• Linus Torvalds's avatar
      Disable "frame-address" warning · 124a3d88
      Linus Torvalds authored
      Newer versions of gcc warn about the use of __builtin_return_address()
      with a non-zero argument when "-Wall" is specified:
      
        kernel/trace/trace_irqsoff.c: In function ‘stop_critical_timings’:
        kernel/trace/trace_irqsoff.c:433:86: warning: calling ‘__builtin_return_address’ with a nonzero argument is unsafe [-Wframe-address]
           stop_critical_timing(CALLER_ADDR0, CALLER_ADDR1);
        [ .. repeats a few times for other similar cases .. ]
      
      It is true that a non-zero argument is somewhat dangerous, and we do not
      actually have very many uses of that in the kernel - but the ftrace code
      does use it, and as Stephen Rostedt says:
      
       "We are well aware of the danger of using __builtin_return_address() of
        > 0.  In fact that's part of the reason for having the "thunk" code in
        x86 (See arch/x86/entry/thunk_{64,32}.S).  [..] it adds extra frames
        when tracking irqs off sections, to prevent __builtin_return_address()
        from accessing bad areas.  In fact the thunk_32.S states: 'Trampoline to
        trace irqs off.  (otherwise CALLER_ADDR1 might crash)'."
      
      For now, __builtin_return_address() with a non-zero argument is the best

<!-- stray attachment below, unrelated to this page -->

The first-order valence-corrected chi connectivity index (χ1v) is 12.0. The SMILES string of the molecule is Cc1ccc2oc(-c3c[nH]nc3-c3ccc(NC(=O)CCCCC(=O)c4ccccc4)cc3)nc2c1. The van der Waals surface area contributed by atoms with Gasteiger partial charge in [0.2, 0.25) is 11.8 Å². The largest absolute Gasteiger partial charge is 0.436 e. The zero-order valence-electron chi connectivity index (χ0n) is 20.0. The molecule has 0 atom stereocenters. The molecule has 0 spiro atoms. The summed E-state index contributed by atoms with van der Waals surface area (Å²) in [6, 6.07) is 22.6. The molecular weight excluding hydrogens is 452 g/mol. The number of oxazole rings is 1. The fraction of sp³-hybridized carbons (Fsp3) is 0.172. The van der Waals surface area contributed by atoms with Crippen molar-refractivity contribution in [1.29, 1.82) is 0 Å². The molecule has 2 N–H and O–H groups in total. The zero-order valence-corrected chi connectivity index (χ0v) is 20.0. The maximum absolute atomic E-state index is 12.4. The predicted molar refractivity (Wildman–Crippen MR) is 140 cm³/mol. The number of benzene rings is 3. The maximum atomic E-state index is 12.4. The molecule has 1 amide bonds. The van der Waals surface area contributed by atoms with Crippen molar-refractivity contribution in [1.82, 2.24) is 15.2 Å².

we can do, and the warning is not helpful and can end up making people
      miss other warnings for real problems.
      
      So disable the frame-address warning on compilers that need it.
      Acked-by: default avatarSteven Rostedt <rostedt@goodmis.org>
      Signed-off-by: default avatarLinus Torvalds <torvalds@linux-foundation.org>
      124a3d88
    • Linus Torvalds's avatar
      Disable "maybe-uninitialized" warning globally · 6e8d666e
      Linus Torvalds authored
      Several build configurations had already disabled this warning because
      it generates a lot of false positives.  But some had not, and it was
      still enabled for "allmodconfig" builds, for example.
      
      Looking at the warnings produced, every single one I looked at was a
      false positive, and the warnings are frequent enough (and big enough)
      that they can easily hide real problems that you don't notice in the
      noise generated by -Wmaybe-uninitialized.
      
      The warning is good in theory, but this is a classic case of a warning
      that causes more problems than the warning can solve.
      
      If gcc gets better at avoiding false positives, we may be able to
      re-enable this warning.  But as is, we're better off without it, and I
      want to be able to see the *real* warnings.
      Signed-off-by: default avatarLinus Torvalds <torvalds@linux-foundation.org>
      6e8d666e
  20. 26 Jul, 2016 2 commits
    • Kees Cook's avatar
      kbuild: abort build on bad stack protector flag · c965b105
      Kees Cook authored
      Before, the stack protector flag was sanity checked before .config had
      been reprocessed.  This meant the build couldn't be aborted early, and
      only a warning could be emitted followed later by the compiler blowing
      up with an unknown flag.  This has caused a lot of confusion over time,
      so this splits the flag selection from sanity checking and performs the
      sanity checking after the make has been restarted from a reprocessed
      .config, so builds can be aborted as early as possible now.